Isomorphic Layout Composer (ILC) - layout service that compose a web page from fragment services. It supports client/server based page composition.
It's key difference and advantage against other solutions lays in the fact that it does page composition isomorphically. It means that page will be assembled at server side using apps that support server side rendering (SSR) and after that it will be hydrated at client side so all further navigation will be handled by client side rendering.
This repository also contains an example of how you can create a front-end that is composed from multiple applications which work in concert and deliver unified experience.
Why do I need ILC?
Microservices get a lot of traction these days. They allow multiple teams to work independently from each other, choose their own technology stacks and establish their own release cycles. Unfortunately, frontend development hasn’t fully capitalized yet on the benefits that microservices offer. The common practice for building websites remains “the monolith”: a single frontend codebase that consumes multiple APIs.
What if we could have microservices on the frontend? This would allow frontend developers to work together with their backend counterparts on the same feature and independently deploy parts of the website — “fragments” such as Header, Product, and Footer. Bringing microservices to the frontend requires a layout service that composes a website out of fragments. ILC was developed to solve this need.
📦Based on single-spa & TailorX - battle tested solutions inside 📱Technology Agnostic - use it with React, Vue.js, Angular, etc... ⚙️Server Side Rendering support - key advantage over competitors 🗄Built-in registry - add new apps, pages or change configs and templates in few clicks. More info here. ⚡️Built for speed - server side part of the system adds just ~17ms of latency 👨💻Develop right at production - Doc 🌐Internationalization support - it is ready to serve your clients from any country. Doc, Demo with localized navbar 📡Other advanced features: 💲Backed by Namecheap - we use it internally and plan to evolve it together with community
🚀 Quick start
Check out demo website available online or go through the steps to spin it up locally:
- Get familiar with Installation guide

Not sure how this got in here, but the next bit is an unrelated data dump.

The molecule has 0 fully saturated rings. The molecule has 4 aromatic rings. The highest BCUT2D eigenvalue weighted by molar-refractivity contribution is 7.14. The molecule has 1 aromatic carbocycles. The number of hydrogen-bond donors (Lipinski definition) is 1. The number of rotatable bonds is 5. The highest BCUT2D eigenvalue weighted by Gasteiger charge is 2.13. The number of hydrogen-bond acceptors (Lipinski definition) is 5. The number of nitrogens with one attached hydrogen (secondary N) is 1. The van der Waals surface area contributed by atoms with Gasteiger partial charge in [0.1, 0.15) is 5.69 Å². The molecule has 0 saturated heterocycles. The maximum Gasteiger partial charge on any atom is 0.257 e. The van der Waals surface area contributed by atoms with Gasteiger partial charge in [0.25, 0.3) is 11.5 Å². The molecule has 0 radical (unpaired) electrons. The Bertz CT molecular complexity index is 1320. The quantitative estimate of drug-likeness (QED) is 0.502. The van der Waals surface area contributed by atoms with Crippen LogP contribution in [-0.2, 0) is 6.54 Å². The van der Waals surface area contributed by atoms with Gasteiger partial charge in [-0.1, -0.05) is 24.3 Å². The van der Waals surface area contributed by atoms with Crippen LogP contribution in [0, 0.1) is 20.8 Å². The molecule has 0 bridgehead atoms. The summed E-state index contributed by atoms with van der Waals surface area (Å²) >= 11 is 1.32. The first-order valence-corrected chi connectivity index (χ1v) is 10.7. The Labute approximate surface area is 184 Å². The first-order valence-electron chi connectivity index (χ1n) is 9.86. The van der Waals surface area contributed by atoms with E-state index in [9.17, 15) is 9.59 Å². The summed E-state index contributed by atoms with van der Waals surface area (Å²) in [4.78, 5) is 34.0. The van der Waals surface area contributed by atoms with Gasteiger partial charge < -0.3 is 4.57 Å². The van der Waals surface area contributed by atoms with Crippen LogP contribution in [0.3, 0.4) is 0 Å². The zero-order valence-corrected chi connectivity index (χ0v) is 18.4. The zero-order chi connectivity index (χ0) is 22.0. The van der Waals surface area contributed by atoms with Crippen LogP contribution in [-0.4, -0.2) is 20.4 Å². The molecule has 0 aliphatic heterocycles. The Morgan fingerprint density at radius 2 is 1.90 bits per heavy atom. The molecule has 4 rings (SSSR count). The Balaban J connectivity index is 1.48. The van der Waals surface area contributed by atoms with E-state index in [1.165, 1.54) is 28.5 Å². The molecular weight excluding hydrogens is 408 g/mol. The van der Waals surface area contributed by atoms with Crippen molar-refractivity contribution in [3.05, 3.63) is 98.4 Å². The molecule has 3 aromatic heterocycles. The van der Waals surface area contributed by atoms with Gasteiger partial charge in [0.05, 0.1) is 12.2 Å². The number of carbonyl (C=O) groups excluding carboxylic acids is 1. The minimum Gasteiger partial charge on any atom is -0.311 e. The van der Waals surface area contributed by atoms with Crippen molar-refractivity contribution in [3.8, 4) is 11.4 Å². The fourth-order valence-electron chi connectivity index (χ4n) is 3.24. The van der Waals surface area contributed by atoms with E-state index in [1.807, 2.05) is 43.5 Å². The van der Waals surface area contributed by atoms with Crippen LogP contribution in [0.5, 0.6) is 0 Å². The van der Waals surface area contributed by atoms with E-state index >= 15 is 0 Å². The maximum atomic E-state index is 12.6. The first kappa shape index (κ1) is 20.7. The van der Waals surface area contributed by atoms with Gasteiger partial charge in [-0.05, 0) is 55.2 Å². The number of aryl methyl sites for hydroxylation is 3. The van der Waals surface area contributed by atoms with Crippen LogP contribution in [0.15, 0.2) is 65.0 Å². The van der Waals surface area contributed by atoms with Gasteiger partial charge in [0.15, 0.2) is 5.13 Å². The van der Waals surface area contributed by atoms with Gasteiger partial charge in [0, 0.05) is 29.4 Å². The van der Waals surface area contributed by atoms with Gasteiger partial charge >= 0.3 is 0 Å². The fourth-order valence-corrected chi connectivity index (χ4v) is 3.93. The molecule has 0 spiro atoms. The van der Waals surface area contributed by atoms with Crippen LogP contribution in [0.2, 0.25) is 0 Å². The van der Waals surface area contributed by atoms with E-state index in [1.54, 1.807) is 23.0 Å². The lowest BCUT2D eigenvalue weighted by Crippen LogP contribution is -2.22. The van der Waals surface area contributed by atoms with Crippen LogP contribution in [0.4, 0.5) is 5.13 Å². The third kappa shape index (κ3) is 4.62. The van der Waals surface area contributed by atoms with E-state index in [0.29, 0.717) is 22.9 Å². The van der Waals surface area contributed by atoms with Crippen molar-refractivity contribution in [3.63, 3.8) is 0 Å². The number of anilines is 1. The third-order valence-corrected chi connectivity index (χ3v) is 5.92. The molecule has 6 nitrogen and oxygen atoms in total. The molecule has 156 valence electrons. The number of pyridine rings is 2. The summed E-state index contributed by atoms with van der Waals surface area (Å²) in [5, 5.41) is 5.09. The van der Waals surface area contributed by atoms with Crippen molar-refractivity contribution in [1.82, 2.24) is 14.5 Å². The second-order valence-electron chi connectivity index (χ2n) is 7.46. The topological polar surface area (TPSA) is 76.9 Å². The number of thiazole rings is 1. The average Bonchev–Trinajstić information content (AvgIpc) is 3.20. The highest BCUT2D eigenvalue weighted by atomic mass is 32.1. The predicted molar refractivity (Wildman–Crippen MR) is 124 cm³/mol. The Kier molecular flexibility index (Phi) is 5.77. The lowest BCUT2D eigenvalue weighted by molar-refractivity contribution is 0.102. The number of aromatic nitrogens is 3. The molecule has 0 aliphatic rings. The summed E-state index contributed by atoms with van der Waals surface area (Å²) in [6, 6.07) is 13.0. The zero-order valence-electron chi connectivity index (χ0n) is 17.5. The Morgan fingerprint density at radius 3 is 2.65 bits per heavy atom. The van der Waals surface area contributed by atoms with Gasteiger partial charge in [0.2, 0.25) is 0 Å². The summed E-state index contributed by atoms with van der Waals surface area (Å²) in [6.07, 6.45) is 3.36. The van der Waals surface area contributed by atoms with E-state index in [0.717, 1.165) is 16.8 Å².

- Clone this repository
docker-compose up -d
- During first launch or shutdown only. Run
docker-compose run registry npm run seed
More information about demo applications used in this quick start you can find here.
And don't miss the Step-By-Step lessons about apps development with ILC.
|– ilc: code of the Isomorphic Layout Composer |– registry: app that contains configuration used by ILC. Such as list of micro-fragments, routes, etc...
- Installation guide
- Micro-frontend Types
- Step-By-Step lessons about apps development with ILC
- ILC to App interface
- ILC Registry
- Animation during reroute
- Global error handling
- Demo applications used in quick start
- SDK for ILC plugins development
- Compatibility with legacy UMD bundles
- Global API
- ILC transition hooks
To conveniently connect various frameworks to ILC we rely on the ecosystem of the single-spa provided adapters. However sometimes we need to extend original ones to deliver better integration with ILC. Here are the list of the adapters that were forked & modified:
We're using webpack (a static module bundler) to build each application for our micro-frontend approach. Webpack requires access to everything it needs to include in the bundle at build time. This means when an app that imports a service, for example planets importing the fetchWithCache service, webpack will try to bundle the service into the planets bundle. The built in way to avoid webpack doing this is webpack externals, using externals works really well but to avoid having to include a regex for each service I'm using the postfix to signal to webpack (and developers) that the import is another micro-app/service/front-end. The prefix isn't required if you would rather include a different postfix or none at all it should work, you'll just have to modify each webpack config for externals.
Code splitting is a complicated topic. I'm not going to dive into each facet of it within Webpack, see Webpacks docs for that.
In our project code splitting is further complicated because webpack's module format expects to load more modules from the website root, which will always fail in this project unless webpack is told where to load additional modules. Right now there is a single example of this, done in the people application.